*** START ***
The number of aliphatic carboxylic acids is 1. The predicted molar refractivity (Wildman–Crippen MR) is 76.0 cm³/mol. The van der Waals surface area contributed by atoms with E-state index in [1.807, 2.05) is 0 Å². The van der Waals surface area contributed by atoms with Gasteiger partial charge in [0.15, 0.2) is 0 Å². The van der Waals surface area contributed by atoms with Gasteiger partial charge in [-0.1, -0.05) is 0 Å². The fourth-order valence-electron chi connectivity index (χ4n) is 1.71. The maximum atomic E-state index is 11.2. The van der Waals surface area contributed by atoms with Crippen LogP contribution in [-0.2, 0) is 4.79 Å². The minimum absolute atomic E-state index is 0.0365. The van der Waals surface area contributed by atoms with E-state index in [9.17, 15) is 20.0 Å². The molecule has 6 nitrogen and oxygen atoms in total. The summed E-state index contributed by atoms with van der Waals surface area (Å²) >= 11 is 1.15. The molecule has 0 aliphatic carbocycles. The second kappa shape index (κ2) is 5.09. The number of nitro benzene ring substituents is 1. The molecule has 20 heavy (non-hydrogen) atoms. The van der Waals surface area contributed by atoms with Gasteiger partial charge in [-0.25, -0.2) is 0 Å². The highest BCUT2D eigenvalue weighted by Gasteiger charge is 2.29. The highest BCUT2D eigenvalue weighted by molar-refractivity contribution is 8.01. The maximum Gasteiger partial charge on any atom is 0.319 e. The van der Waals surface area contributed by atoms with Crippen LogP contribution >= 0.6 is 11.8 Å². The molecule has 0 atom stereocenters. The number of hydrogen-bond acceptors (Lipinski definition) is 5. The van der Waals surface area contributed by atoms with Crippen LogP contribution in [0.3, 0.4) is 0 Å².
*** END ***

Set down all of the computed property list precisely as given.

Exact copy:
The number of aliphatic carboxylic acids is 1. The predicted molar refractivity (Wildman–Crippen MR) is 76.0 cm³/mol. The van der Waals surface area contributed by atoms with E-state index in [1.807, 2.05) is 0 Å². The van der Waals surface area contributed by atoms with Gasteiger partial charge in [0.15, 0.2) is 0 Å². The van der Waals surface area contributed by atoms with Gasteiger partial charge in [-0.1, -0.05) is 0 Å². The fourth-order valence-electron chi connectivity index (χ4n) is 1.71. The maximum atomic E-state index is 11.2. The van der Waals surface area contributed by atoms with Crippen LogP contribution in [-0.2, 0) is 4.79 Å². The minimum absolute atomic E-state index is 0.0365. The van der Waals surface area contributed by atoms with E-state index in [9.17, 15) is 20.0 Å². The molecule has 6 nitrogen and oxygen atoms in total. The summed E-state index contributed by atoms with van der Waals surface area (Å²) >= 11 is 1.15. The molecule has 0 aliphatic carbocycles. The second kappa shape index (κ2) is 5.09. The number of nitro benzene ring substituents is 1. The molecule has 20 heavy (non-hydrogen) atoms. The van der Waals surface area contributed by atoms with Gasteiger partial charge in [-0.25, -0.2) is 0 Å². The highest BCUT2D eigenvalue weighted by Gasteiger charge is 2.29. The highest BCUT2D eigenvalue weighted by molar-refractivity contribution is 8.01. The maximum Gasteiger partial charge on any atom is 0.319 e. The van der Waals surface area contributed by atoms with Crippen LogP contribution >= 0.6 is 11.8 Å². The molecule has 0 atom stereocenters. The number of hydrogen-bond acceptors (Lipinski definition) is 5. The van der Waals surface area contributed by atoms with Crippen LogP contribution in [0.3, 0.4) is 0 Å².